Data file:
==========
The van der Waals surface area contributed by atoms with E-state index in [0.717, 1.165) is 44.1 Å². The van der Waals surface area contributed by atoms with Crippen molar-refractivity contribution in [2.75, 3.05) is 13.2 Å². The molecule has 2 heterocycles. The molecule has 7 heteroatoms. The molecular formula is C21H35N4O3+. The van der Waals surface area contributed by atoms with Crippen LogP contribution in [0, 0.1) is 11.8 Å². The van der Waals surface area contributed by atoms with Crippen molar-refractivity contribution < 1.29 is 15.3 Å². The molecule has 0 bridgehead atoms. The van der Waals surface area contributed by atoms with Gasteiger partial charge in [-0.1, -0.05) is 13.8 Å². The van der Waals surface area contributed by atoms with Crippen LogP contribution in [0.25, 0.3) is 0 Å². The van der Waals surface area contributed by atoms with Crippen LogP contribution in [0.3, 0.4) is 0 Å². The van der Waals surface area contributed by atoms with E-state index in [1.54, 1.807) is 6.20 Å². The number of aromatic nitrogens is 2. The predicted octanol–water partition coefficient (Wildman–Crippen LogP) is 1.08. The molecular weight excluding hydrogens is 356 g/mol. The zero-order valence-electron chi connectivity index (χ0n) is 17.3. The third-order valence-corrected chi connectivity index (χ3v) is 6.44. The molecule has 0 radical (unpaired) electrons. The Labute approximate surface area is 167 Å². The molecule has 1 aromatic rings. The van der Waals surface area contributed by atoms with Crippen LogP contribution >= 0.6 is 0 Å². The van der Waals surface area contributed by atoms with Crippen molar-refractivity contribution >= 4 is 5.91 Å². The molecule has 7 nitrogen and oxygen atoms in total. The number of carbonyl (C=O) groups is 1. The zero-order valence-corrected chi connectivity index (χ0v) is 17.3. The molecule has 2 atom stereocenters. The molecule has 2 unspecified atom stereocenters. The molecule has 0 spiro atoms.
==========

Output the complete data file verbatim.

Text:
The van der Waals surface area contributed by atoms with E-state index in [0.717, 1.165) is 44.1 Å². The van der Waals surface area contributed by atoms with Crippen molar-refractivity contribution in [2.75, 3.05) is 13.2 Å². The molecule has 2 heterocycles. The molecule has 7 heteroatoms. The molecular formula is C21H35N4O3+. The van der Waals surface area contributed by atoms with Crippen LogP contribution in [0, 0.1) is 11.8 Å². The van der Waals surface area contributed by atoms with Crippen molar-refractivity contribution < 1.29 is 15.3 Å². The molecule has 0 bridgehead atoms. The van der Waals surface area contributed by atoms with Gasteiger partial charge in [-0.1, -0.05) is 13.8 Å². The van der Waals surface area contributed by atoms with Crippen LogP contribution in [0.25, 0.3) is 0 Å². The van der Waals surface area contributed by atoms with Crippen LogP contribution in [0.3, 0.4) is 0 Å². The van der Waals surface area contributed by atoms with E-state index in [1.54, 1.807) is 6.20 Å². The number of aromatic nitrogens is 2. The predicted octanol–water partition coefficient (Wildman–Crippen LogP) is 1.08. The molecular weight excluding hydrogens is 356 g/mol. The zero-order valence-electron chi connectivity index (χ0n) is 17.3. The third-order valence-corrected chi connectivity index (χ3v) is 6.44. The molecule has 0 radical (unpaired) electrons. The Labute approximate surface area is 167 Å². The molecule has 1 aromatic rings. The van der Waals surface area contributed by atoms with Crippen LogP contribution >= 0.6 is 0 Å². The van der Waals surface area contributed by atoms with Crippen molar-refractivity contribution >= 4 is 5.91 Å². The molecule has 7 nitrogen and oxygen atoms in total. The number of carbonyl (C=O) groups is 1. The zero-order valence-corrected chi connectivity index (χ0v) is 17.3. The molecule has 2 atom stereocenters. The molecule has 2 unspecified atom stereocenters. The molecule has 0 spiro atoms.